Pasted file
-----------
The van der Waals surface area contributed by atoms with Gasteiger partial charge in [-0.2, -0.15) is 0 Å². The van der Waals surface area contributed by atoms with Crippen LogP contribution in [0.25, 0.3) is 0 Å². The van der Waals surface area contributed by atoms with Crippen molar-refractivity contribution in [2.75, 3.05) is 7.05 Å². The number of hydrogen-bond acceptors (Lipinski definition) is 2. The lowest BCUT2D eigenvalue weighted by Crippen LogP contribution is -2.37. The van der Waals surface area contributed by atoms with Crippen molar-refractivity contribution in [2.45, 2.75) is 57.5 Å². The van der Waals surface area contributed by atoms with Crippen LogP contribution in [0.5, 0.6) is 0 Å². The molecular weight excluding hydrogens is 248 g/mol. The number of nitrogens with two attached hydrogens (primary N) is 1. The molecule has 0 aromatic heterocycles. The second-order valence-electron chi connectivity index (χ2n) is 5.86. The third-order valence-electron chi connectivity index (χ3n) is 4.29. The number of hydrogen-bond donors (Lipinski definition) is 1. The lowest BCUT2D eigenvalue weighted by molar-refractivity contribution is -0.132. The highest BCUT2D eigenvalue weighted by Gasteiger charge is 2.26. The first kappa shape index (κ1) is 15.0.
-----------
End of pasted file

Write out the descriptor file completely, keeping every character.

The van der Waals surface area contributed by atoms with Gasteiger partial charge in [-0.2, -0.15) is 0 Å². The van der Waals surface area contributed by atoms with Crippen LogP contribution in [0.25, 0.3) is 0 Å². The van der Waals surface area contributed by atoms with Crippen molar-refractivity contribution in [2.75, 3.05) is 7.05 Å². The number of hydrogen-bond acceptors (Lipinski definition) is 2. The lowest BCUT2D eigenvalue weighted by Crippen LogP contribution is -2.37. The van der Waals surface area contributed by atoms with Crippen molar-refractivity contribution in [2.45, 2.75) is 57.5 Å². The van der Waals surface area contributed by atoms with Crippen LogP contribution in [0.5, 0.6) is 0 Å². The molecular weight excluding hydrogens is 248 g/mol. The number of nitrogens with two attached hydrogens (primary N) is 1. The molecule has 0 aromatic heterocycles. The second-order valence-electron chi connectivity index (χ2n) is 5.86. The third-order valence-electron chi connectivity index (χ3n) is 4.29. The number of hydrogen-bond donors (Lipinski definition) is 1. The lowest BCUT2D eigenvalue weighted by molar-refractivity contribution is -0.132. The highest BCUT2D eigenvalue weighted by Gasteiger charge is 2.26. The first kappa shape index (κ1) is 15.0.